Mizuho Bank opened its Yangon branch office yesterday, becoming the third Japanese megabank with a local branch presence.
The firms also signed an agreement with AYA Bank, one of Myanmar’s largest private banks, to cooperate in banking services such as cash management.
The new branch is located at Sedona Hotel, with US$100 million in initial paid-up capital – $25 million more than the minimum required by the Central Bank of Myanmar.
“Myanmar has many attractive features as an investment target, including a wealth of natural resources and superior workforce, and the number of corporations expanding into this country is expected to increase dramatically,” it said in a statement.
Mizuho is capable of providing a full line-up of banking services, including deposits, loans, domestic and foreign exchange, and will also provide e-banking and other comprehensive services, it said in the statement.
Tetsuro Nonaka, general manager of Mizuho’s Yangon branch, said the bank has already been involved in supporting infrastructure and other fields, as well as providing information through its Yangon office for foreign businesses keen to locate in the Thilawa special economic zone.
“We are going to provide services not just to Japanese [companies], but also services to multi-national enterprises,” he said.
Mizuho plans to set up a more effective payment and settlement system in the next few years, while following the Central Bank’s regulation, as well as tightening collaboration with AYA Bank, he said.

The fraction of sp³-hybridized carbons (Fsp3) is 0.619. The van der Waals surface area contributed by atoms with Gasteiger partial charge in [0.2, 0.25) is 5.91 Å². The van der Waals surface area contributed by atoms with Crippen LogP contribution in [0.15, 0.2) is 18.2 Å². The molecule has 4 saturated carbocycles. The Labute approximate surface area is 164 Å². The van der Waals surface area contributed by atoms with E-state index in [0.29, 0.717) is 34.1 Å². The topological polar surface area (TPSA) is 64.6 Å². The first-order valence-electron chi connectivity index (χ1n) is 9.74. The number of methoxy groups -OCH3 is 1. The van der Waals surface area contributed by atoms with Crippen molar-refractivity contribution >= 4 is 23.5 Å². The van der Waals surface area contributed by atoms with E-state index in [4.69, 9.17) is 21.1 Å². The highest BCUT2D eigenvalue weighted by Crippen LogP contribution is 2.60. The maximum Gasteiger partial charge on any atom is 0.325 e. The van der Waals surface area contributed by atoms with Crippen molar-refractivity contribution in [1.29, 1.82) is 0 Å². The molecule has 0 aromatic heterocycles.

U Zaw Zaw, chair of AYA Bank and a well-known local entrepreneur, said the initial agreement is focused on cooperating in trade services and managing currency for customers, but later there are plans to extend the agreement.
Mizuho also signed an agreement with the Myanmar Investment Commission to support more Japanese investment in Myanmar. With the agreement, Mizuho and the commission have agreed to facilitate mutual cooperation regarding expansion and attraction of Japanese companies, holding investment seminars and assisting customers with expanding to the country.
Mizuho is one of three Japanese banks which won a tightly contested race for a foreign bank branch licence last year. The Bank of Tokyo-Mitusbishi UFJ and Sumitomo Mitsui Banking Corporation also won licences, and opened their local branches in April.
Of the nine foreign winners from last year, only Australia and New Zealand Banking Group has not received its licence.
Some foreign banks that lost out on the last licensing round are looking for another chance to throw their hat into the ring, though it may not arrive this year.
Source: Myanmar Times